That said, I don’t think that the Conservative movement’s new emphasis–expressed by one rabbi as Kadsheinu B’mitzvotekha (sanctify us with your commandments)–is going to appeal to anyone outside its present ranks and perhaps some on the conservative edges of Reform and the liberal edges of the Orthodox world. What It may do, however, is staunch the flow and preserve some kind of “middle,” which Gottlieb argues is important for the continued vitality of American Jewish life.

And even the new approach advanced by the United Synagogue is a bit schizoid. Kadsheinu b’mitzvotekha–but also be more welcoming to the non-Jewish family of Jewish members.

I suspect the bigger problem for the Conservative movement is that the membership of the Reform movement is starting to look more like most Conservative Jews, while retaining enough of a liberal edge to keep some–but not all–of its present membership profile. Meanwhile, Conservative rabbis talk enough like Orthodox rabbis to alienate liberal members while more conservative members will dislike the influx of LGB(T?) clergy and more favorable treatment of non-Jewish spouses.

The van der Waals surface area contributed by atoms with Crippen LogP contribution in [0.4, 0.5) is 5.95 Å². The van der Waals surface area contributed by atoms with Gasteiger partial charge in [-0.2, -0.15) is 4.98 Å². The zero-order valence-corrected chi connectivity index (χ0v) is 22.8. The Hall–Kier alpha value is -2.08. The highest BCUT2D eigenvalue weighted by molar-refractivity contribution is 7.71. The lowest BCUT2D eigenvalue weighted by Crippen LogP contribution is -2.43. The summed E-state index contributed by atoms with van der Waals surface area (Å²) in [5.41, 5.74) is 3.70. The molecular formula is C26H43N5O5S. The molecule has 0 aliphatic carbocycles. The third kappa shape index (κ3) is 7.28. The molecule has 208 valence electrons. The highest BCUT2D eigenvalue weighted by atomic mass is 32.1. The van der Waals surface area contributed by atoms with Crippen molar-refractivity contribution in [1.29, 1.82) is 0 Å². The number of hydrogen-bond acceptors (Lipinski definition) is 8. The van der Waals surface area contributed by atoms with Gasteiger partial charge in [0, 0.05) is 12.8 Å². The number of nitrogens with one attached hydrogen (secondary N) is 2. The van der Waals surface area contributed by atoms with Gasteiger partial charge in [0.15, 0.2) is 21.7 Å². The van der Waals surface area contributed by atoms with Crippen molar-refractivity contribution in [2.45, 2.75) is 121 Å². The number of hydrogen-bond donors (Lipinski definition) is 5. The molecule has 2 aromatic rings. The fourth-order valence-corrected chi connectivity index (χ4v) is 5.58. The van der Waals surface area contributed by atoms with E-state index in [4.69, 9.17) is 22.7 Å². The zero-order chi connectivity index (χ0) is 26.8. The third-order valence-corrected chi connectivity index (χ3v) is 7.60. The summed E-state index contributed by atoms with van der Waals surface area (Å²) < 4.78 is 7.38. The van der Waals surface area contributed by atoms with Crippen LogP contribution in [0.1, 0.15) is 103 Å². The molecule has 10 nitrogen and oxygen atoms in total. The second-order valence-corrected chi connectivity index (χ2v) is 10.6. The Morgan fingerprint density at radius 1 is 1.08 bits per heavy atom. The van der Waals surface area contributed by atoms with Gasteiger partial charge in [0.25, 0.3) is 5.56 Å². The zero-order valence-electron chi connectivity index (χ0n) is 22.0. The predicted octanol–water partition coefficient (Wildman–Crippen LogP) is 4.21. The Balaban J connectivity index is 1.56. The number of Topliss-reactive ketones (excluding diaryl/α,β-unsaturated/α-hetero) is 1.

All of this bodes ill for the continued vitality of JTS and the American Jewish University, which grew in response to the movement’s growth but will now inevitably shrink. This is particularly sad, I think, for JTS, which has in the past produced some very important scholarship and very important scholars. (Not that–as Gottlieb observes–this justifies its continued approach. And I find that realization especially disappointing because I’ve personally benefited from studying with some of its alumni.)

And all of this is wrapped up in the general lack of mission and direction. For example, the JTA article on the United Synagogue 100th anniversary convention shows that there is still navel-gazing on whether independent and alternative minyanim are harmful to synagogues–focused on the institution, not the needs of Jews themselves.

The question all movements should be asking–at the movement level, and within individual congregations–is, “What are we about?” After that, we can figure out where we are and where we should go. Unfortunately, the Conservative movement’s eternal compromise position likely puts it in the worst place of the large modern movements; it’s got a big hole to dig out of.

In the weeds

I’ll be out of town and away from the blog for most of the rest of the week. I’m headed on Thursday to the Baltimore area to attend the Fall 2013 CLAL Rabbis Without Borders rabbinical student retreat.

But I wanted to put out a blog post about what I’ve read so far, and where my concerns lie.

Much of the reading material is on how to make effective, growing congregations with a clear sense of mission. And so, after I finished the reading materials, I decided to do a bit of extra reading; that’s how I ended up reading parts of Wolfson’s Relational Judaism.